Season 9 of The Talk premiered Monday, but one of the co-hosts was noticeably absent.
Julie Chen skipped the show after her husband, Leslie Moonves, was forced out of his position as
CEO of CBS Corporation amid a sexual misconduct investigation.
“I am taking a few days off from The Talk to be with my family,” Chen said in a statement to the media. “I will be back soon and will see you Thursday night on Big Brother.”
Despite Chen’s absence, the other co-hosts didn’t shy away from the scandal that ended Moonves’ career at CBS.
“It’s a very bittersweet day for Season 9… We’re about to talk about something that affects everybody’s lives here at CBS,” said co-host Sharon Osbourne, who led the discussion. “I’ve never been nervous in my life, and I’m very nervous right now. As you all know, Julie’s husband is in the news, and she’s taking off time to be with her family.”
Osbourne then tossed to a video montage from morning show segments about Moonves’ departure. After the video ended, she said she stands by Chen.
“I want to say that whatever times I’ve had of hardship over the past eight years, Julie has always been there for me,” Osbourne added. “She’s been a friend. She’s been someone who I admire and respect greatly. It’s very embarrassing and upsetting to have to talk about her husband, but we do. We feel it’s right.”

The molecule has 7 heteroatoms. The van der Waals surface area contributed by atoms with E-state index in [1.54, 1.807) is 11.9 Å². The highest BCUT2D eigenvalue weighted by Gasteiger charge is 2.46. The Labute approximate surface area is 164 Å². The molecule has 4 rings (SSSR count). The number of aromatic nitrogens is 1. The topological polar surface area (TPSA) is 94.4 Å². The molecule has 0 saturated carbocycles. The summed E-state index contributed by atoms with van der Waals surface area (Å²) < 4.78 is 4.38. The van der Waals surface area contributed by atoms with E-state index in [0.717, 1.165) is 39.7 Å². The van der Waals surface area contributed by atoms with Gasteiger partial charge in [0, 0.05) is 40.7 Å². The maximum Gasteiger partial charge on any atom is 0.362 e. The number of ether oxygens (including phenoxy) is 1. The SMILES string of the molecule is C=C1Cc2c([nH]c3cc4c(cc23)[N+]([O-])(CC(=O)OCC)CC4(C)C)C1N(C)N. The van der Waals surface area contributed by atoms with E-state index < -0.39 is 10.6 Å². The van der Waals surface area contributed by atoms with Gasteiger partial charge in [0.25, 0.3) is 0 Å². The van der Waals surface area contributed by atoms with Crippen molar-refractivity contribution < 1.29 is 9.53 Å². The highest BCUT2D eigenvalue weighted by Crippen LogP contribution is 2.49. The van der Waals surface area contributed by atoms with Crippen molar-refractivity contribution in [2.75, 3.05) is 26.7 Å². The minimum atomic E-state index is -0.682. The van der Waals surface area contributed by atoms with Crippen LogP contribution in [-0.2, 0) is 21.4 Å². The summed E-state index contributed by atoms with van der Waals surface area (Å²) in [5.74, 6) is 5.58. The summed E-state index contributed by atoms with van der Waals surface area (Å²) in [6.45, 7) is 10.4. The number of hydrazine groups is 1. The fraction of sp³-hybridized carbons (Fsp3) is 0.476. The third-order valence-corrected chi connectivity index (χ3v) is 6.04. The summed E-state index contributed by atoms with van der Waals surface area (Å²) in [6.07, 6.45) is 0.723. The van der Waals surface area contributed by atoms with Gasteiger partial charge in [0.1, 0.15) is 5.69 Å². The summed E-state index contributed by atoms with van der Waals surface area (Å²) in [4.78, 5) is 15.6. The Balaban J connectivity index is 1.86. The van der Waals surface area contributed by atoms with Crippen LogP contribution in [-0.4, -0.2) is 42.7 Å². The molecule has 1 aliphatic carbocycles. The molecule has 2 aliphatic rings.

Osbourne said she was asked “a couple of months ago” to make a statement in support of Moonves, when the first allegations were made public and said she tried to be “as diplomatic as I could be.”
Still, Osbourne told the audience she’s troubled by the allegations.
“Now after seven more women have come out, the stories are so similar, the pattern is so similar, that for me, it’s not being convicted of any crime, but obviously the man has a problem and I’d like to say, Mr. Moonves should step down, and Mr. Moonves is an extremely wealthy man and good luck to him … He has worked hard. He made this network number one.”
Sheryl Underwood also addressed the controversy.
“I think this is a blessing from God, to be unburdened from secrets,” Underwood said as she fought back tears. “Now is the time for everyone to look inside themselves and become better people, and to treat people the way they should be treated.”
Moonves resigned Sunday, hours after The New Yorker published an article detailing sexual misconduct
allegations against him from six more women. The media mogul said the allegations are untrue and called the claims “appalling” in a statement to the magazine.
The story, from reporter Ronan Farrow, was a follow-up to his July report that included allegations against Moonves from six other women.
CBS said in a statement Sunday that Moonves will donate $20 million to groups supporting workplace equality and the #MeToo movement.
Moonves, who had run CBS since 2006, is eligible for a severance package that reportedly ranges from $100-$180 million if fired without cause. The money is now being withheld pending the outcome of an investigation into the allegations.